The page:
26 May – 27 May, 2014
I was tired, sad, and scared when I said goodbye to my boyfriend, Zac, and boarded a mini-bus at 7:30 am bound for Belgrade. I’d never traveled by myself, and here I was, about to go to a place I knew fairly little about, with an alphabet I could barely read, and a Turkish man who spoke no English sitting next to me. Pretty daunting stuff.
What I didn’t know then was that I was going to be fine. I was about to embark on a truly life changing experience, and discover one of my new favorite cities. I’ve got to warn you, this will be a fairly long post. I spent 4 days in Belgrade, much longer than any guidebook or traveler will tell you to spend there. It’s a pretty small city, and it’s landmarks and museums are not famous or particularly noteworthy. But by spending so long there, I was able to get more into the heart of the city, spend more time with locals, and really get attached to the place. It turned out to be a really good move, and I was able to take a little time adjusting to traveling on my own before setting off again.
To get from Sofia, the capital of Bulgaria, to Belgrade, required flexibility, patience, and the kindness of strangers. To cross the border you need your passport stamped both from the Bulgarians for exiting and from the Serbians for entering, and once again my passport was hard to scan and got a few funny looks from the control officers (my Turkish neighbor kept muttering “Passaporta” and shaking his head, commiserating with me over the amount of time it took). Then the Serbian control officers had to check everyone’s luggage. By hand! I tried to give my fellow passengers sorry looks as the Serbian officer rifled through my 5 weeks of luggage and had me unzip every single zipper. Once officially across the border, I had no Serbian dinars yet, and the Turkish man kindly paid for me to use the restroom at the rest stop (free restrooms is something we definitely take for granted in the states). I had to change buses in the Serbian transportation hub of Niš, and discovered that it is also common to pay extra to board your bag on a bus. Which I guess is not so strange now, considering that we have to pay to check luggage on planes, but I wasn’t expecting it. It cost 500 DIN to stow my bag, only around 50 cents, but I had no dinars yet! I explained this to the bus driver and attendant. The bus driver kind of ignored me, and went on checking other bags and taking other tickets. After a minute the attendant, an older man with a kind face, looked around and then quietly put my bag in the storage and I just got on. Thank god for that man! I suppose I could have gone to an atm but this bus was leaving soon and I’m doubt they would have waited. On the bus, I was next to 3 Turkish teenagers who’d spent a few weeks in Serbia doing some sort of youth project. They were really sweet and tried to teach me some Serbian, but trying to understand how to pronounce Serbian through a Turkish accent is hard! Once in Belgrade, we parted ways, them to their consulate and me to my hostel . . . which turned out to be across the street from the bus station. Score!
I was actually in Belgrade a night earlier than planned, but luckily the Green Studio Hostel could fit me in to their second hostel, a couple of 4-bed rooms above their lounge. The real hostel was quite charming and homey, but the rooms above the lounge were basically a glorified crash pad with only one other person besides me, and was loud from the music downstairs. Not a welcoming sight to someone in a new city new to traveling on their own. I put down my stuff, and for a few minutes felt lost. What do I do now? This sucks. No, it doesn’t suck, you’re just tired. And sweaty. Take a shower. When I got out of the shower, Ana, who worked at the hostel, was putting clean sheets on my bed. She told me to come down for a cup of coffee, so I did. Ana had taken my passport to book me in, noticed that she was born two days after me, and decided we needed to be friends. Within minutes, we were talking nonstop, and hung out for the next few hours. So it turns out that it is really quite easy to make new friends as a solo traveler.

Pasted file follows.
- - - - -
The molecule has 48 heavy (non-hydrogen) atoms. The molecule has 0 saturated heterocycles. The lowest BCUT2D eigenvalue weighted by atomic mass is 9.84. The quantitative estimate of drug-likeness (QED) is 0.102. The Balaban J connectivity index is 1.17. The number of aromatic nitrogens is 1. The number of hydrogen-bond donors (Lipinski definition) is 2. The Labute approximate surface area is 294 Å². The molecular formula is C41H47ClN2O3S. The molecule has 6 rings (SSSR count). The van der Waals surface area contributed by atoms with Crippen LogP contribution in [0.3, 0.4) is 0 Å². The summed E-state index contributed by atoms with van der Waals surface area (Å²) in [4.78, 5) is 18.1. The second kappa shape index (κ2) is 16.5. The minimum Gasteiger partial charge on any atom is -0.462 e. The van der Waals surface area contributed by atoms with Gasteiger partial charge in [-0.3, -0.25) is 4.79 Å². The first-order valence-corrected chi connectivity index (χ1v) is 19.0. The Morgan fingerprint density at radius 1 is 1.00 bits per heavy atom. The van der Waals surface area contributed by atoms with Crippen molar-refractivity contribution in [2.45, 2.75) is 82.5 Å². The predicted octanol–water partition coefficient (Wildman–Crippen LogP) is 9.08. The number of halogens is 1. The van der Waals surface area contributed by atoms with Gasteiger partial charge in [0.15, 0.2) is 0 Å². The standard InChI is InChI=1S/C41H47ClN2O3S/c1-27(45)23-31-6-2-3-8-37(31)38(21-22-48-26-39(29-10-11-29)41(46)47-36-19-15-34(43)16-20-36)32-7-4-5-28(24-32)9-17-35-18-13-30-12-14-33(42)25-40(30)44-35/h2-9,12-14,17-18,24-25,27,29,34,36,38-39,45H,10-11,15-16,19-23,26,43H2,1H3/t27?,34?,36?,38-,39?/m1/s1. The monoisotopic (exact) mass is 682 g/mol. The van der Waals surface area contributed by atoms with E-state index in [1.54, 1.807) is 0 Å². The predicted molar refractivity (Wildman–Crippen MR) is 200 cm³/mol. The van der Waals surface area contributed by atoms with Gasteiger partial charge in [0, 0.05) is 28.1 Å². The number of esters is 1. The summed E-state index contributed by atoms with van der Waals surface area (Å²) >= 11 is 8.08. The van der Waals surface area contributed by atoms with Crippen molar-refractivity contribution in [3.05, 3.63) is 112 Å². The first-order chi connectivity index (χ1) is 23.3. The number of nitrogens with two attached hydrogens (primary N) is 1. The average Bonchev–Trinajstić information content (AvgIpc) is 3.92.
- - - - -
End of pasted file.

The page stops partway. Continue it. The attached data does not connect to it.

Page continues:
It was a good thing we got on well, because suddenly it began to drizzle, and the drizzle quickly turned into hail! Ana ordered us some food from a takeout restaurant, and I enjoyed my first meal in Serbia with her, a chicken stew and a sweet pancake for desert, while watching the hail fall outside. Those first few hours also proved how cheap Serbia is. That meal was a few dollars, and my bed at the hostel was only $8 per night. As Ana said, Serbia is very poor, but Serbians are welcoming and speak good English, so I’d be alright. This turned out to be so true.
After the hail stopped I went out for a bit to walk around the city. I had the best luck with getting around in Belgrade; even the first night I could find my way back to my hostel without looking at a map if I was in the vicinity of the city center. My first impressions were that Belgrade was definitely the most European city I’d been in so far. The center has great pedestrian walking zones, expensive cafes, arty fountains and statues, and lovely historic buildings side-by-side with hulking Communist ones. I had some fancy gnocci with red sauce at an outdoor cafe a few blocks over from the center. This “red sauce”, mind you, was not Italian marinara. The fun thing about eating “Italian” food in the Balkans was that there was always its own regional spin on it. In this case, the sauce was seasoned with paprika, and had ham and fresh grilled veggies. This meal, like everything else in Belgrade, was very affordable. After dinner, I successfully made it back to my hostel and hung out in the lounge with a couple of guys, a Serbian artist who works there, who I just call Re (his artist name, I could never understand or remember his real name), and Martin, a slightly awkward, slightly overweight Austrian who’d come to Belgrade 3 weeks before and hadn’t left yet. Once Re found out that I was involved in theater and Martin in film of some kind, he invited us to visit him at his studio the next day and we agreed to do so.
Sleep in the room above the lounge was difficult to come by, as the music never stopped and it sounded like some midnight beer pong game happened, but I still got up in the am to down some coffee with Ana and Martin and to take the free walking tour. I’d been recommended by several people to try to do walking tours in new cities, and I heartily agree. Usually there is a free one going on, and as a solo traveler I found it to be a great way to meet people and see a new city. I only ended up doing two walking tours on my trip, but both were fantastic, with really informational and entertaining guides.